And this is because when a workstation (a laptop or desktop) hibernates, it writes all allocated RAM to the swap file
Not really, this policy predates hibernation by about three decades. It's so that swapping never needs to allocate new data structures when the machine is already in a memory-constrained state.
This can be as large as RAM, though for speed, it may be smaller in operating systems that store some of their swap file in a compressed RAM disk (such as RAM Doubler on classic Mac OS or zram on Linux). But an operating system still has to provide for the worst case of memory that can't be compressed.
When Linux is using zram, it doesn't follow this policy (actually, Linux doesn't in general). It's impossible to do so sensibly if you're using compression, because you don't know exactly how much space is going to be needed until you start swapping. RAM compression generally works by the same mechanisms as the swap pager, but putting pages that compress well into wired RAM rather than on disk. You can also often compress swap, but that's an unrelated mechanism.
Until you actually use hibernation. How often does that happen on a particular work day?
Generally, never. OS X does 'safe sleep', where it only bothers writing out the contents of RAM to disk when battery gets low, so my laptop never hibernates unless I leave it unplugged for a long time. My servers don't sleep, because if you've got a server that's so idle it would make sense for it to hibernate then it's better to just turn it off completely. My workstation doesn't hibernate, because the difference in power consumption between suspend to RAM and suspend to disk is so minimal that it's not worth the extra inconvenience.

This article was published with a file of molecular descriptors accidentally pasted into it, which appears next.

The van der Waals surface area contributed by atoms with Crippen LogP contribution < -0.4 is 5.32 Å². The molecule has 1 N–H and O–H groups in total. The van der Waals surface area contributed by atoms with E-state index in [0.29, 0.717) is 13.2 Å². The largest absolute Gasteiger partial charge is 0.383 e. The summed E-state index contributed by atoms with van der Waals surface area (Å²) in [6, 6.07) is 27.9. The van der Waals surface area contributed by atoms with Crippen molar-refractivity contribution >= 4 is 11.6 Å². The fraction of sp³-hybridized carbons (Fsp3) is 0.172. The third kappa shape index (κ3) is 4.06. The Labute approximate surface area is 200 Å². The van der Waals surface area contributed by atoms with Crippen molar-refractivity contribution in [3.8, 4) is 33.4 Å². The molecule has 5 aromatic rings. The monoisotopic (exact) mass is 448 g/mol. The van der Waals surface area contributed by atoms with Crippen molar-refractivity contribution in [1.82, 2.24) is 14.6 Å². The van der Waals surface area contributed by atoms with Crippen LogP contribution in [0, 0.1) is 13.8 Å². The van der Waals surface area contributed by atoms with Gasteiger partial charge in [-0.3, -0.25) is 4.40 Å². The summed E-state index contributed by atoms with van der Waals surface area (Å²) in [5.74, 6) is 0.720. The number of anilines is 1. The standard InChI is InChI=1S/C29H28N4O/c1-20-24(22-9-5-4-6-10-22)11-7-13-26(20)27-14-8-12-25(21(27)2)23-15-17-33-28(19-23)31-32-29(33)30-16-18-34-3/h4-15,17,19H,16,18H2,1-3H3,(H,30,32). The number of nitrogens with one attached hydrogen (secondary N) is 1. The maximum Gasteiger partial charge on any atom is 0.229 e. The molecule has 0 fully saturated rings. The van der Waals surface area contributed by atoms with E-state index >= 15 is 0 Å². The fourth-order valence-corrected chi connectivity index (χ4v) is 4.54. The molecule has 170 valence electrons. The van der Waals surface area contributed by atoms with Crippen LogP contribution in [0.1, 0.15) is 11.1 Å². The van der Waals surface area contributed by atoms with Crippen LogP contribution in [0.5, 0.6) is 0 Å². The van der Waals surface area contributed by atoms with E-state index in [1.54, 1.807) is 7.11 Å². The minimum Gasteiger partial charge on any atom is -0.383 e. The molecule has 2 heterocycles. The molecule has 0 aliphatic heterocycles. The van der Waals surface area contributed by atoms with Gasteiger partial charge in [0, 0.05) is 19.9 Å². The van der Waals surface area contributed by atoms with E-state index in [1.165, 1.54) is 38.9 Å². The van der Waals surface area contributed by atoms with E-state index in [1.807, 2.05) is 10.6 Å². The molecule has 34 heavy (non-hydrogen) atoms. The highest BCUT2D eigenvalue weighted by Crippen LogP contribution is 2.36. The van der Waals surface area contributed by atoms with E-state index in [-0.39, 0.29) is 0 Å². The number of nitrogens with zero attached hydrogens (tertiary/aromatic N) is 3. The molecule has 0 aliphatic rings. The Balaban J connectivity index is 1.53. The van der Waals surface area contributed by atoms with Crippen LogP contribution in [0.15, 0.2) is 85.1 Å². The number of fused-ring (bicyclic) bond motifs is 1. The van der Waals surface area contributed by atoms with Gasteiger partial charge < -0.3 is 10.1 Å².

Some of RAM is used as a cache for the file system, but operating systems should be smart enough to purge this disk cache when hibernating.
Most post-mid-'90s operating systems use a unified buffer cache, so there's no difference between pages that are backed by swap and pages that are backed by other filesystem objects. Indeed, allocating swap when you allocate a page made this even easier, which is why this policy stayed around for so long: you could get away with just having a single pager that would send things back to disk without ever having to allocate on-disk storage for them or care about whether the underlying disk object was a swap file or a regular file.
Applications, on the other hand, might not be so smart. Ideally an operating system could send "memory pressure" events to processes, causing them to purge their own caches and rewrite deallocated memory with zeroes so that it can be compressed. The OS would broadcast such an event before hibernation or any other sort of heavy swapping. Do both POSIX and Windows support this sort of event?
POSIX doesn't. Windows has something like this, as does XNU. Mach had it originally, as it delegated swapping entirely to userspace pagers and allowed applications to control their own swapping policies. It's not really related to hibernation, but to memory pressure in general. It's often cheaper to recalculate data or refetch it from the network than swap it out and back in again, so it makes sense, for example, to have the web browser purge its caches when you get low on RAM, because it's likely almost as fast to re-fetch things from the network than get them from disk. On a mobile device, with no swap, it's better to let the applications reduce RAM footprint than to pick one to kill. This works best with languages that support GC, as they can use this event to trigger collection.